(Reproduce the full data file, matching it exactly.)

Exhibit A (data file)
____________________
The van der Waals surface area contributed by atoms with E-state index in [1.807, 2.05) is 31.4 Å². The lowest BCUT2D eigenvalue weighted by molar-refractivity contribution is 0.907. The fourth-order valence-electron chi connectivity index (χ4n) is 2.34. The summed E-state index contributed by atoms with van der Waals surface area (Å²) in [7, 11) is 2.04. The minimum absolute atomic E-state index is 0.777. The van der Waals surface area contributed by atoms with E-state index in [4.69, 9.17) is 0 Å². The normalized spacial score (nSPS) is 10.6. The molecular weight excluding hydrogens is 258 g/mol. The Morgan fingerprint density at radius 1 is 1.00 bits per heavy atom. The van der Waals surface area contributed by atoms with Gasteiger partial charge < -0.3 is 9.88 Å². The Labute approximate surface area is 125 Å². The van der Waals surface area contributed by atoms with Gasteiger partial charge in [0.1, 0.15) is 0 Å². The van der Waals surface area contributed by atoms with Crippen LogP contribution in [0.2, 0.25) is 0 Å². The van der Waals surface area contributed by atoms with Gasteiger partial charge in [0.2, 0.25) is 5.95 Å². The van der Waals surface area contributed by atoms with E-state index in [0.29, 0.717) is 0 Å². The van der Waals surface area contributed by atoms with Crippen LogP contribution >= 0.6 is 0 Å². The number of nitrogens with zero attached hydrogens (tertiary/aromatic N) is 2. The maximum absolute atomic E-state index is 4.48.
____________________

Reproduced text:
The van der Waals surface area contributed by atoms with E-state index in [1.807, 2.05) is 31.4 Å². The lowest BCUT2D eigenvalue weighted by molar-refractivity contribution is 0.907. The fourth-order valence-electron chi connectivity index (χ4n) is 2.34. The summed E-state index contributed by atoms with van der Waals surface area (Å²) in [7, 11) is 2.04. The minimum absolute atomic E-state index is 0.777. The van der Waals surface area contributed by atoms with E-state index in [4.69, 9.17) is 0 Å². The normalized spacial score (nSPS) is 10.6. The molecular weight excluding hydrogens is 258 g/mol. The Morgan fingerprint density at radius 1 is 1.00 bits per heavy atom. The van der Waals surface area contributed by atoms with Gasteiger partial charge < -0.3 is 9.88 Å². The Labute approximate surface area is 125 Å². The van der Waals surface area contributed by atoms with Gasteiger partial charge in [0.1, 0.15) is 0 Å². The van der Waals surface area contributed by atoms with Crippen LogP contribution in [0.2, 0.25) is 0 Å². The van der Waals surface area contributed by atoms with Gasteiger partial charge in [0.2, 0.25) is 5.95 Å². The van der Waals surface area contributed by atoms with E-state index in [0.29, 0.717) is 0 Å². The van der Waals surface area contributed by atoms with Crippen LogP contribution >= 0.6 is 0 Å². The number of nitrogens with zero attached hydrogens (tertiary/aromatic N) is 2. The maximum absolute atomic E-state index is 4.48.